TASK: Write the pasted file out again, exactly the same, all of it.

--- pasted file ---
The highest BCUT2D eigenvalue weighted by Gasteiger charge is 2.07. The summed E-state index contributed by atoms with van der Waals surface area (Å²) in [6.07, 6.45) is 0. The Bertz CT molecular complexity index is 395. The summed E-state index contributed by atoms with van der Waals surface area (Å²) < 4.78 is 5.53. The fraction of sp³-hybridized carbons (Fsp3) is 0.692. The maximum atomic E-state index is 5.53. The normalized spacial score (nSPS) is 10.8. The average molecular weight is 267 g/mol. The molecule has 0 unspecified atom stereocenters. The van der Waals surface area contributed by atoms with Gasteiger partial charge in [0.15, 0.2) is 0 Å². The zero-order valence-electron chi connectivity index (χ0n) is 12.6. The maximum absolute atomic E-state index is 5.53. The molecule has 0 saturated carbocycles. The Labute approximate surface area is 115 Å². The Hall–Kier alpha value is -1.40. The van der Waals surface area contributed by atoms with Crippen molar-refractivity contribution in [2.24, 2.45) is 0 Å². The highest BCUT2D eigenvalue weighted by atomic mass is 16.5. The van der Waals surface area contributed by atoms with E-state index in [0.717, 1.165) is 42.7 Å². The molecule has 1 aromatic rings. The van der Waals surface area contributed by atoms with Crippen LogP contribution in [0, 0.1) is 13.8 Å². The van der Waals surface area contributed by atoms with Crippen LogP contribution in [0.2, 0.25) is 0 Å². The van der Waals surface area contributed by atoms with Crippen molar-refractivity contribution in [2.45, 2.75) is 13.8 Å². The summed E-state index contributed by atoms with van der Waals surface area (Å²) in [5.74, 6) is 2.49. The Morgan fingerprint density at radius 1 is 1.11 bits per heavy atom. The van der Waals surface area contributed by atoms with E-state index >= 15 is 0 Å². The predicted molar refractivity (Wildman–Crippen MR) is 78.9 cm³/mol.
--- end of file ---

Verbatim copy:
The highest BCUT2D eigenvalue weighted by Gasteiger charge is 2.07. The summed E-state index contributed by atoms with van der Waals surface area (Å²) in [6.07, 6.45) is 0. The Bertz CT molecular complexity index is 395. The summed E-state index contributed by atoms with van der Waals surface area (Å²) < 4.78 is 5.53. The fraction of sp³-hybridized carbons (Fsp3) is 0.692. The maximum atomic E-state index is 5.53. The normalized spacial score (nSPS) is 10.8. The average molecular weight is 267 g/mol. The molecule has 0 unspecified atom stereocenters. The van der Waals surface area contributed by atoms with Gasteiger partial charge in [0.15, 0.2) is 0 Å². The zero-order valence-electron chi connectivity index (χ0n) is 12.6. The maximum absolute atomic E-state index is 5.53. The molecule has 0 saturated carbocycles. The Labute approximate surface area is 115 Å². The Hall–Kier alpha value is -1.40. The van der Waals surface area contributed by atoms with Crippen molar-refractivity contribution in [2.24, 2.45) is 0 Å². The highest BCUT2D eigenvalue weighted by atomic mass is 16.5. The van der Waals surface area contributed by atoms with E-state index in [0.717, 1.165) is 42.7 Å². The molecule has 1 aromatic rings. The van der Waals surface area contributed by atoms with Crippen LogP contribution in [0, 0.1) is 13.8 Å². The van der Waals surface area contributed by atoms with Crippen LogP contribution in [0.2, 0.25) is 0 Å². The van der Waals surface area contributed by atoms with Crippen molar-refractivity contribution in [2.45, 2.75) is 13.8 Å². The summed E-state index contributed by atoms with van der Waals surface area (Å²) in [5.74, 6) is 2.49. The Morgan fingerprint density at radius 1 is 1.11 bits per heavy atom. The van der Waals surface area contributed by atoms with E-state index >= 15 is 0 Å². The predicted molar refractivity (Wildman–Crippen MR) is 78.9 cm³/mol.